- Development & Aid
- Economy & Trade
- Human Rights
- Global Governance
- Civil Society
Monday, April 21, 2014
- When Habiba Msoga from Kiroka village, in Tanzania’s Morogoro Region, first began applying a method of rice cultivation that was different from what her fellow farmers traditionally used, they laughed at her.
But now three years later, as she falls asleep each night in her newly built brick home that will soon have electricity, she could not be happier.
“When I started some people were laughing at me because they thought it was impossible to grow rice without flooding the field. But I have proved them wrong. My harvests now are just too much,” the 37-year-old mother of three told IPS.
In this remote village, which is located about 218 km from Tanzania’s capital Dar es Salaam, people knew little of alternative farming techniques until the Food and Agriculture Organisation of the United Nations (FAO) and the local Sokoine University of Agriculture (SUA) started a project to introduce climate smart agricultural techniques three years ago.
Only Msoga and 267 others – a fraction of the village’s almost 3,000 farmers – joined the project as not everyone was keen to embrace the System of Rice Intensification or SRI. It is a cultivation technique that involves transplanting eight- to 10-day-old paddy seedlings instead of waiting the usual 20 days to do so. Because of the reduced water supply here, the new technique was a godsend to Msoga.
The Mahembe Mwaya and Kiroka Rivers are the main sources of water for Kiroka village. And in the past they used to flow throughout the year. But because of reduced rainfall over the years, these rivers became seasonal, and the dwindling water supply has affected the farmers here.
So SRI eliminated the necessity of Msoga having to submerge her paddy fields underwater as people here traditionally do.
Tanzania has a complex climate with wide variations of temperature and rainfall distribution. But according to the Economics of Climate Change study commissioned this year by the government, the minimum and maximum temperatures in Tanzania have increased over the last 30 years. And rainfall patterns have become erratic, with most areas receiving less than 500 mm a year compared to 1,000 mm a year previously.
This has impacted this East African nation’s farmers who constitute 80 to 90 percent of the population of almost 48 million, as they largely depend on rainfed agriculture. Tanzania’s agriculture sector accounts for 30 percent of its GDP of 28 billion dollars.
The government estimates that average maize yields could decrease by 16 percent by 2030 — a loss of around one million tonnes per year — and by 25 to 35 percent by 2050.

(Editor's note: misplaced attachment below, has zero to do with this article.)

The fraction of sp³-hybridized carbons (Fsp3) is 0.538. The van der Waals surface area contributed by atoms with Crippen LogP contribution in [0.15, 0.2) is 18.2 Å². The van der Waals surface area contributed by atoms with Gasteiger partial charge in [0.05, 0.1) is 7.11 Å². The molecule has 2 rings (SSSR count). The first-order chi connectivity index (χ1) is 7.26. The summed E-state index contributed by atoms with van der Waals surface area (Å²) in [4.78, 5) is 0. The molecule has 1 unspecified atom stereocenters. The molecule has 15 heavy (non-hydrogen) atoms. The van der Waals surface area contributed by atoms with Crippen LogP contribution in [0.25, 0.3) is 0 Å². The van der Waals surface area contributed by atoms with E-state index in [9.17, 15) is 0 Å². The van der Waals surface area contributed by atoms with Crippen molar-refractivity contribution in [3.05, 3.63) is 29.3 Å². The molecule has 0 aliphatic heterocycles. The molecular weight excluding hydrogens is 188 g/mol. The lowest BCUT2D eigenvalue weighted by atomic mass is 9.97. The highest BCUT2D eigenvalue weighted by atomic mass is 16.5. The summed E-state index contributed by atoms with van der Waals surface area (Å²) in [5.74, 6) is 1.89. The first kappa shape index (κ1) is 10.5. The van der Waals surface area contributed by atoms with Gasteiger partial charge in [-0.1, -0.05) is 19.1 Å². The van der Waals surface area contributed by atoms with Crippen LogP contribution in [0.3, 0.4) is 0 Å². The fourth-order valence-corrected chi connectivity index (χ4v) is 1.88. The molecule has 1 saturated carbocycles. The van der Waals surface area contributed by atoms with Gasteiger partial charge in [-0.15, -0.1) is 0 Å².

But farmers like Msoga know that they can now survive amid the reduce rainfall. Soon after applying SRI, Msoga began harvesting more than triple her usual yield, increasing it from two bags of rice to seven. Now she sells the surplus and uses the money she makes to improve her quality of life.
“I have built my own house using the money I got from selling rice,” said Msoga, who is in the final stages of installing electricity in her new home.
“It cost me about 1,935 dollars to finish this house,” she added.
“We are aiming to work together with local populations in Tanzania on how best they can identify crop varieties, which are suitable for drier circumstances,” FAO’s Tanzania representative Diana Tempelman told IPS.
She explained that FAO was also promoting conservation agriculture in Tanzania in order to reduce carbon emissions and increase carbon sequestration in the soil.
“Conservation agriculture is a very important technique to reduce the impact of climate change since it reduces the need for weeding and breeding,” she observed.
Conservation agriculture is a resource-efficient crop production practice involving minimum or even zero mechanical disturbance of the soil, keeping the soil covered at all times and using diversified crop rotation. In addition, the use of pesticides is reduced or avoided and biological control is encouraged.
The FAO project has, according to Henry Mahoo, a professor of agricultural engineering majoring in soil and water conservation at SUA, helped farmers in this village to adapt to changing conditions. A baseline survey conducted by SUA in February 2012 indicated that 95.5 percent of 2,688 farmers in Kiroka were aware of the changes in climate.
“With SRI production [a farmer’s yield] can increase by four times. Last year, we had a farmer who produced 11.6 tonnes per hectare,” Mahoo told IPS.
Mahoo, who is also the soil and water management coordinator on this project, explained that areas in central and southern Tanzania that now receive rainfall would be arid within 50 years.
“We need to prepare for this future scenario,” said Mahoo.
Muhidini Kigadu, 48, a veteran farmer from Kiroka, feels equipped to deal with the future.
Kigadu is using multiple methods to deter soil degradation that he learned through the training, which include the digging of contour ridges and terraces to protect crops from soil erosion. This season he harvested over 50 bags of rice per hectare after using SRI.
“Despite the bad weather, my income has increased a lot since I started practicing these techniques. I can now pay for my children’s fees and foot their medical bills,” the father of four told IPS.
And Msoga appears confident that despite the reduced rainfall she will be able to care for her family.
“I am now planning to start a poultry farm to diversify my income,” she said.